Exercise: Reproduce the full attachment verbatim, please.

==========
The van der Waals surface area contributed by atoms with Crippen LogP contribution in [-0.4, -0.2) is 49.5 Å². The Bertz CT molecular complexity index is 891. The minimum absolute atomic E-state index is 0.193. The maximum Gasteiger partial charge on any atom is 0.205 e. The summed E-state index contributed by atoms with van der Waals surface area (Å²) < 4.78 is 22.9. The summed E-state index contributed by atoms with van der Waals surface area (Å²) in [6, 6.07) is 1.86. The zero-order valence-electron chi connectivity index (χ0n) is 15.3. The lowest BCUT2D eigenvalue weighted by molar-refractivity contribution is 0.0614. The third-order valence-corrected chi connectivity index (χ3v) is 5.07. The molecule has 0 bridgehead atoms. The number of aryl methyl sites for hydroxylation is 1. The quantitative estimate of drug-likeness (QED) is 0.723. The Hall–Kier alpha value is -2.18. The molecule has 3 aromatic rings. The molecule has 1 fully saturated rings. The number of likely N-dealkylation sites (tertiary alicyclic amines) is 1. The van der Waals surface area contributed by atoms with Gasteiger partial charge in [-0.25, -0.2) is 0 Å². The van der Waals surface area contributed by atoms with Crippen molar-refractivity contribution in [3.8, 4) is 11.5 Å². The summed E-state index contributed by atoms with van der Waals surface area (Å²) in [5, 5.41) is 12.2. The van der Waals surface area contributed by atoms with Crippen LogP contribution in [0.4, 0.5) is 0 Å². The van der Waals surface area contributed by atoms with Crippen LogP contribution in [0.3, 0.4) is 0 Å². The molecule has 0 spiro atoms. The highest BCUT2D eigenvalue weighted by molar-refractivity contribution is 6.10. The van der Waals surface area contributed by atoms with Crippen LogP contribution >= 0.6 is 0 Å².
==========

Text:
The van der Waals surface area contributed by atoms with Crippen LogP contribution in [-0.4, -0.2) is 49.5 Å². The Bertz CT molecular complexity index is 891. The minimum absolute atomic E-state index is 0.193. The maximum Gasteiger partial charge on any atom is 0.205 e. The summed E-state index contributed by atoms with van der Waals surface area (Å²) < 4.78 is 22.9. The summed E-state index contributed by atoms with van der Waals surface area (Å²) in [6, 6.07) is 1.86. The zero-order valence-electron chi connectivity index (χ0n) is 15.3. The lowest BCUT2D eigenvalue weighted by molar-refractivity contribution is 0.0614. The third-order valence-corrected chi connectivity index (χ3v) is 5.07. The molecule has 0 bridgehead atoms. The number of aryl methyl sites for hydroxylation is 1. The quantitative estimate of drug-likeness (QED) is 0.723. The Hall–Kier alpha value is -2.18. The molecule has 3 aromatic rings. The molecule has 1 fully saturated rings. The number of likely N-dealkylation sites (tertiary alicyclic amines) is 1. The van der Waals surface area contributed by atoms with Gasteiger partial charge in [-0.25, -0.2) is 0 Å². The van der Waals surface area contributed by atoms with Crippen molar-refractivity contribution in [3.8, 4) is 11.5 Å². The summed E-state index contributed by atoms with van der Waals surface area (Å²) in [5, 5.41) is 12.2. The van der Waals surface area contributed by atoms with Crippen LogP contribution in [0.4, 0.5) is 0 Å². The van der Waals surface area contributed by atoms with Crippen LogP contribution in [0.3, 0.4) is 0 Å². The molecule has 0 spiro atoms. The highest BCUT2D eigenvalue weighted by molar-refractivity contribution is 6.10. The van der Waals surface area contributed by atoms with Crippen LogP contribution >= 0.6 is 0 Å².